Re: [PATCH] sys_time-speedup-small-cleanup

[Date Prev][Date Next][Thread Prev][Thread Next][Date Index][Thread Index]


On 06/27, Chris Snook wrote:
> Oleg Nesterov wrote:
> >On 06/26, Chris Snook wrote:
> >>Oleg Nesterov wrote:
> >>>on top of sys_time-speedup.patch
> >>>
> >>>Ingo Molnar wrote:
> >>>>asmlinkage long sys_time(time_t __user * tloc)
> >>>>{
> >>>>-	time_t i;
> >>>>-	struct timeval tv;
> >>>>+	/*
> >>>>+	 * We read xtime.tv_sec atomically - it's updated
> >>>>+	 * atomically by update_wall_time(), so no need to
> >>>>+	 * even read-lock the xtime seqlock:
> >>>>+	 */
> >>>>+	time_t i = xtime.tv_sec;
> >>>>
> >>>>-	do_gettimeofday(&tv);
> >>>>-	i = tv.tv_sec;
> >>>>+	smp_rmb(); /* sys_time() results are coherent */
> >>>Why do we need this barrier? My guess it is needed to prevent
> >>>the reading of xtime.tv_sec twice, yes? In that case a simple
> >>>barrier() should be enough.
> >>Without the smp_rmb, you can potentially have a situation where one CPU 
> >>is still reading an old value from cache while another has the new value. 
> >
> >I can't understand this.
> >
> >Fisrt, smp_rmb() can't help in this case. It can't influence the preceeding
> >LOAD if it was from cache.
> >
> >Even if it could, another CPU can alter the value just after the reading
> >completes, and we have the same situation.
> >
> >Could you please clarify if I am wrong?
> >
> >Oleg.
> >
> You're right, but so is Ingo's patch.  We're not trying to enforce some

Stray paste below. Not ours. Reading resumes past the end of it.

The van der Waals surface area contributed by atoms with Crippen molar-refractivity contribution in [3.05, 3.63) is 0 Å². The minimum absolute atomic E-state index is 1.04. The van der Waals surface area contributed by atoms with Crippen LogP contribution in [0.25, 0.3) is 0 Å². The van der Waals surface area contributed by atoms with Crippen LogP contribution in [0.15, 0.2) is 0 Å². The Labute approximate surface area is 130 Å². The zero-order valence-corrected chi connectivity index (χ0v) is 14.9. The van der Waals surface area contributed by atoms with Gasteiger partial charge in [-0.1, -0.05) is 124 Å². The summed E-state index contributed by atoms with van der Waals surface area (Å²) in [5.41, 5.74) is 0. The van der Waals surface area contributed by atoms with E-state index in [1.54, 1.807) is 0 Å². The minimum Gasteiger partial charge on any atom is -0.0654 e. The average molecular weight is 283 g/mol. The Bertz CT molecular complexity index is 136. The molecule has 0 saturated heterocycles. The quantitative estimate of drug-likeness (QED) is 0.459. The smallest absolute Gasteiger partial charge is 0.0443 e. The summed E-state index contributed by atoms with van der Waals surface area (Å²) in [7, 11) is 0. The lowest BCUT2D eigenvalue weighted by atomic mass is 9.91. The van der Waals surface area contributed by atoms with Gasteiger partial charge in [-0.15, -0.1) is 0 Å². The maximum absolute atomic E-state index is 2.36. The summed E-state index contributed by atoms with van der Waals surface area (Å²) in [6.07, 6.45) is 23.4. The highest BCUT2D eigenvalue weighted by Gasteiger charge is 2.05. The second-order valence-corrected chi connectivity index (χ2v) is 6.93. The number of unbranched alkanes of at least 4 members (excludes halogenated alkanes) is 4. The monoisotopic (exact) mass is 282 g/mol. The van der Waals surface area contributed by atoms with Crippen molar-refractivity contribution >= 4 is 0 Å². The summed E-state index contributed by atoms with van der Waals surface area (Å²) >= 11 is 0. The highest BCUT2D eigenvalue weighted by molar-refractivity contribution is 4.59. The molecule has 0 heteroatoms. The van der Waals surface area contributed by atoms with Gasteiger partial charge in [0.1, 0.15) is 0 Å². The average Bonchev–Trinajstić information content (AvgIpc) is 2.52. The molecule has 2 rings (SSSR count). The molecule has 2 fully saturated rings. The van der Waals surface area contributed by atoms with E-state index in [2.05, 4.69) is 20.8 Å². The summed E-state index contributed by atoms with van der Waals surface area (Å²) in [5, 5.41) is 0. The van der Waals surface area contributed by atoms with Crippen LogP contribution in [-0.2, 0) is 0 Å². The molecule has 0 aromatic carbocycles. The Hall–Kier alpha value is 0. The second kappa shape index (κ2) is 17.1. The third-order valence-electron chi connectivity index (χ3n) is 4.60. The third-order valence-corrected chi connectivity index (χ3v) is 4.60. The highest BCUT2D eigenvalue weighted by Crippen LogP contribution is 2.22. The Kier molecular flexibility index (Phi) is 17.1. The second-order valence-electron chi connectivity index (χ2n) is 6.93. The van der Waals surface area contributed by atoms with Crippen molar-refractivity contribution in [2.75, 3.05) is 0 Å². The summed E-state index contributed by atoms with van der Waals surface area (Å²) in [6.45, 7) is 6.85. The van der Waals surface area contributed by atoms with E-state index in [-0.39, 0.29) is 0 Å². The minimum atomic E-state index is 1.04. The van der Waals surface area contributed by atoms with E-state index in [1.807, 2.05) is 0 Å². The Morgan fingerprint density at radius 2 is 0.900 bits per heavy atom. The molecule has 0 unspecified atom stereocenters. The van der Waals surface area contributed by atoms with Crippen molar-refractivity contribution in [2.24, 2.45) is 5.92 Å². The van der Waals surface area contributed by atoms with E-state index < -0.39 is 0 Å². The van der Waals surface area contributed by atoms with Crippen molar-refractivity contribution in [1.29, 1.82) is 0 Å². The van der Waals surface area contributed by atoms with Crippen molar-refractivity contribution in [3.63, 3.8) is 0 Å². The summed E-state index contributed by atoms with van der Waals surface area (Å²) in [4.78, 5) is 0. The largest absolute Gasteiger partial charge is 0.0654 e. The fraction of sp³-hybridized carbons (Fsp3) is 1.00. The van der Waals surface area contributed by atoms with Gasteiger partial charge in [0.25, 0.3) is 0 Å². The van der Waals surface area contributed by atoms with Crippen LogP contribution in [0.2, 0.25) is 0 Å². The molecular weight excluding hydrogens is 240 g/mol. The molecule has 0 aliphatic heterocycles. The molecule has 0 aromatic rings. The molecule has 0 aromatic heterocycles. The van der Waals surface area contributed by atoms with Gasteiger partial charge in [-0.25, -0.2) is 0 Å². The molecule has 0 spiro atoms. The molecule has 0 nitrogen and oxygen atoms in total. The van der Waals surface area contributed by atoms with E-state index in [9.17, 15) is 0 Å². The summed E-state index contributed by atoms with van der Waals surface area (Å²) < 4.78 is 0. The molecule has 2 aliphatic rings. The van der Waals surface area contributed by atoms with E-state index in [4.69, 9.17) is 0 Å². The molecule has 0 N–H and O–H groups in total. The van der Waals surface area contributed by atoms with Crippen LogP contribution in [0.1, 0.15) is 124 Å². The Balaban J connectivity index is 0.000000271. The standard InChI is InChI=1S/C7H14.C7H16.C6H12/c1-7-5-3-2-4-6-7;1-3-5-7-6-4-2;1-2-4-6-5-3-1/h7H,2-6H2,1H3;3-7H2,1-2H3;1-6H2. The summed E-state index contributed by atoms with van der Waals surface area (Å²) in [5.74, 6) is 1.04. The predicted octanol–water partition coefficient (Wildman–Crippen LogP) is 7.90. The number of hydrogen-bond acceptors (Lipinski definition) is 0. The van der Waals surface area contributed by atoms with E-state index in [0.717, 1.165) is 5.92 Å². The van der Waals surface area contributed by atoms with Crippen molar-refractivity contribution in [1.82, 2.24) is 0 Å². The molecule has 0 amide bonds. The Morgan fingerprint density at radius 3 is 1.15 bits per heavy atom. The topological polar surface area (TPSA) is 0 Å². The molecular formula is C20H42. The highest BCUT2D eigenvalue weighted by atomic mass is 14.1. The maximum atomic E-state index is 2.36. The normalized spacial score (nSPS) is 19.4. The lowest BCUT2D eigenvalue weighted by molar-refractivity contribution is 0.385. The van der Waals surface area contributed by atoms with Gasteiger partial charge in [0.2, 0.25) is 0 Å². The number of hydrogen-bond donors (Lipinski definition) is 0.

> notion of absolute time, just  make it possible for userspace to guarantee 
> that time cannot be *observed* to travel backwards.  It's still the 
> responsibility of the user to use proper synchronization in multithreaded 
> apps.  Without the smp_rmb() it would be possible on some architectures for 
> the results of the race you describe to leak across other lock-prefixed 
> instructions used to ensure monotonicity in userspace.  Relativity applies 
> to SMP timekeeping, not just space travelers, so if there's no way to prove 
> a race occurred, it doesn't matter whether or not it occurred in some frame 
> of reference.

This doesn't make sense to me, sorry. Could provide more details to explain
the race? Some ascii diagram?

I believe smp_rmb() can't make _any_ difference in this case.


To unsubscribe from this list: send the line "unsubscribe linux-kernel" in
the body of a message to [email protected]
More majordomo info at
Please read the FAQ at

[Index of Archives]     [Kernel Newbies]     [Netfilter]     [Bugtraq]     [Photo]     [Stuff]     [Gimp]     [Yosemite News]     [MIPS Linux]     [ARM Linux]     [Linux Security]     [Linux RAID]     [Video 4 Linux]     [Linux for the blind]     [Linux Resources]
  Powered by Linux